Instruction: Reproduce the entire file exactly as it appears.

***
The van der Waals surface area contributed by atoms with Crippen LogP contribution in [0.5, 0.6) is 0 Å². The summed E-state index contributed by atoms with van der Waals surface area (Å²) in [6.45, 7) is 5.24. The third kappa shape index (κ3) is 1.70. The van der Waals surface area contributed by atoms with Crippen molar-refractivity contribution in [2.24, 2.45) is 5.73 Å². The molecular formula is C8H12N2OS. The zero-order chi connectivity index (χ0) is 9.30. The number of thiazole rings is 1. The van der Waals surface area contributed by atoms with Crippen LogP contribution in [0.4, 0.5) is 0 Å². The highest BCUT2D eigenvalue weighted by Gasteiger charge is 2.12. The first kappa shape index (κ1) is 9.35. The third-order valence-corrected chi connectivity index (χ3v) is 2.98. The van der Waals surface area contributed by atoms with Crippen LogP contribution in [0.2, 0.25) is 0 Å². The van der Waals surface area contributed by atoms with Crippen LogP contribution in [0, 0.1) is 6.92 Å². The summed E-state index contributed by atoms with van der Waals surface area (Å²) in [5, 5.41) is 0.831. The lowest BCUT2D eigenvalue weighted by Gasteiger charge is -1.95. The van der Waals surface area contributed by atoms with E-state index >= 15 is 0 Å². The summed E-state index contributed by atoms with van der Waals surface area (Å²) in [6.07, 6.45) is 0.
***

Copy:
The van der Waals surface area contributed by atoms with Crippen LogP contribution in [0.5, 0.6) is 0 Å². The summed E-state index contributed by atoms with van der Waals surface area (Å²) in [6.45, 7) is 5.24. The third kappa shape index (κ3) is 1.70. The van der Waals surface area contributed by atoms with Crippen molar-refractivity contribution in [2.24, 2.45) is 5.73 Å². The molecular formula is C8H12N2OS. The zero-order chi connectivity index (χ0) is 9.30. The number of thiazole rings is 1. The van der Waals surface area contributed by atoms with Crippen LogP contribution in [0.4, 0.5) is 0 Å². The highest BCUT2D eigenvalue weighted by Gasteiger charge is 2.12. The first kappa shape index (κ1) is 9.35. The third-order valence-corrected chi connectivity index (χ3v) is 2.98. The van der Waals surface area contributed by atoms with Crippen LogP contribution in [0.2, 0.25) is 0 Å². The van der Waals surface area contributed by atoms with Crippen LogP contribution in [0, 0.1) is 6.92 Å². The summed E-state index contributed by atoms with van der Waals surface area (Å²) in [5, 5.41) is 0.831. The lowest BCUT2D eigenvalue weighted by Gasteiger charge is -1.95. The van der Waals surface area contributed by atoms with E-state index >= 15 is 0 Å². The summed E-state index contributed by atoms with van der Waals surface area (Å²) in [6.07, 6.45) is 0.